On 9 December 2021, 16 Rohingya complainants assisted by Victim Advocates International filed a specific instance against Facebook [Meta, Inc.] at the Irish NCP. The complaint concerns activities and omissions of Facebook related to its services in Myanmar in 2017.
As is well-documented by numerous human rights bodies, including the United Nations Independent International Fact Finding Mission on Myanmar (“IIFFMM”), military operations conducted by the Burmese military in 2017 forcibly displaced 750,000 Rohingya into neighbouring Bangladesh, and were accompanied by numerous other egregious human rights abuses. The military and others used Facebook to incite violence, which resulted in numerous human rights violations suffered by the Rohingya. The IIFFMM concluded that Facebook’s role in spreading the hate speech that fueled the violence in Rakhine state in 2017 was “significant.”
Despite Facebook’s own acknowledgment that it did not do enough the prevent its platform from being used to incite violence, it has never provided any form of remediation to the Rohingya victims for the human rights violations to which it contributed. The complainants submit that Facebook is in breach of the Guidelines because it: 1) failed to conduct adequate due diligence for its business operations in Myanmar, 2) contributed to human rights violations suffered by the Rohingya in 2017 through both its acts and omissions; 3) did not have a policy commitment to respect internationally recognised human rights as at 2017, and has since issued one that is not compliant with the Guidelines; and 4) failed to provide a remedy despite contributing to the human rights violations.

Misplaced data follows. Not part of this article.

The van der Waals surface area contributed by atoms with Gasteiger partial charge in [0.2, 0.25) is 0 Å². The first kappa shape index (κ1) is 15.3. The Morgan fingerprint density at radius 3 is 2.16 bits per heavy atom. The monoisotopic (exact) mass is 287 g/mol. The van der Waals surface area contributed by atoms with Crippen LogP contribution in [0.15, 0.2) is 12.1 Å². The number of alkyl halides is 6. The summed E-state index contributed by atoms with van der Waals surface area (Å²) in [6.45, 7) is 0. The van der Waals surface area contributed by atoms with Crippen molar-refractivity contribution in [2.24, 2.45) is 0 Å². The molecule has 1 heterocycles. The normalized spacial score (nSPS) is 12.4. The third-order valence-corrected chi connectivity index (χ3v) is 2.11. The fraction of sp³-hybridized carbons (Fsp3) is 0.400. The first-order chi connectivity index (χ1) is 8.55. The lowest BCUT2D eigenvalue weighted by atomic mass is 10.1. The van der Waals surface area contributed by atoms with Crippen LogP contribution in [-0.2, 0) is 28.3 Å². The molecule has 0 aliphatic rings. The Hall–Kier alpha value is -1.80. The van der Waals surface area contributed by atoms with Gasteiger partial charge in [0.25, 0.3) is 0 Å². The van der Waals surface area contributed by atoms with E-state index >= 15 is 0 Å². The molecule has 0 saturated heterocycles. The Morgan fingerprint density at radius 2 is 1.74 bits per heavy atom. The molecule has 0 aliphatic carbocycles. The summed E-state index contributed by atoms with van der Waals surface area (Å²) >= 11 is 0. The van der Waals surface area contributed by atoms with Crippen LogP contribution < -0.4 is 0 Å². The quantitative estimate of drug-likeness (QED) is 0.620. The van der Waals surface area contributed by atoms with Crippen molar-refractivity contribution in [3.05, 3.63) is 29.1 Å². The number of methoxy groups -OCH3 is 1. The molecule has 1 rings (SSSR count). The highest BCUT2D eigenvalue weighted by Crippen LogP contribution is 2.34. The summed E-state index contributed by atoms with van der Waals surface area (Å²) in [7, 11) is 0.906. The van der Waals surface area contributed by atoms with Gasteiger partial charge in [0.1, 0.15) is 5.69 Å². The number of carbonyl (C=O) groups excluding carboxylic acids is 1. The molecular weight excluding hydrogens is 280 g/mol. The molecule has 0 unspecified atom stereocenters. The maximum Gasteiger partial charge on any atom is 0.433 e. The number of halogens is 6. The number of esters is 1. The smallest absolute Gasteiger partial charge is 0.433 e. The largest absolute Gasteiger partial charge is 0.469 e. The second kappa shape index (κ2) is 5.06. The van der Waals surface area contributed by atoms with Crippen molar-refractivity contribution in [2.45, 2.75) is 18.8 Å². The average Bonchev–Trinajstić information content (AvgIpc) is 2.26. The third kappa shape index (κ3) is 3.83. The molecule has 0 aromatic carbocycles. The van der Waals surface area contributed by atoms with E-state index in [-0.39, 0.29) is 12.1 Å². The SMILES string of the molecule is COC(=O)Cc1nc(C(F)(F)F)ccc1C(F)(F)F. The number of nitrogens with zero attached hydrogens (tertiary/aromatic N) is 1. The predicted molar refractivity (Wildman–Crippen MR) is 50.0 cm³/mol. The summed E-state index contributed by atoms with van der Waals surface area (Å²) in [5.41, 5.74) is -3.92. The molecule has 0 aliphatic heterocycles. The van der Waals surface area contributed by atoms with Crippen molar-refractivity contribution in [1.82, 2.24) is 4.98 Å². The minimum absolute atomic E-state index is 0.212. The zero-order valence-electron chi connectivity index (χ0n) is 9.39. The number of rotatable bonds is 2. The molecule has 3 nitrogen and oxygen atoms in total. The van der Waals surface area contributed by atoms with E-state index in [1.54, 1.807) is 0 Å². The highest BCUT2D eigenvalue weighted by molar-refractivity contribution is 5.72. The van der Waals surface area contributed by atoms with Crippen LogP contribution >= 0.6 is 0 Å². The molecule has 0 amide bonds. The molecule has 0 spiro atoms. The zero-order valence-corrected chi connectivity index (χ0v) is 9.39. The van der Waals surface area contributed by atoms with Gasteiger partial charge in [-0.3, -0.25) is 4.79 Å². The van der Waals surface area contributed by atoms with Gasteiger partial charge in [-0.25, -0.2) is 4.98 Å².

The complainants are seeking mediation from the Irish NCP to achieve, among other things, Facebook’s commitment to fund educational facilities within The Bangladesh-based Cox’s Bazar Refugee Camp.
The filing to the Irish NCP coincides with court filings: on 6 December 2021, a number of US-based Rohingya filed a class action lawsuit against Facebook in California for the role the platform played in violence committed against the Rohingya since Facebook’s entry into the telecommunications market in Myanmar. On the same day, a UK-based law firm notified its intent to file a lawsuit against Facebook before UK courts. Because domestic legal proceedings are often constrained as to the types of remedies they can provide, the complainants in the specific instance see great potential in an Irish NCP-mediated settlement that is more beneficial to the Rohingya children and students who are being denied education in Cox’s Bazar, and whose educational needs cannot afford to wait the duration of lengthy legal proceedings.
Relevant OECD Guidelines
- Chapter II
- Chapter II Paragraph A10
- Chapter IV
- Chapter IV Paragraph 2
- Chapter IV Paragraph 4
- Chapter IV Paragraph 5
- Chapter IV Paragraph 6
- Commentary Ch. II
- Commentary Ch. II Paragraph 14
- Commentary Ch. II Paragraph 19
- Commentary Ch. IV
- Commentary Ch. IV Paragraph 42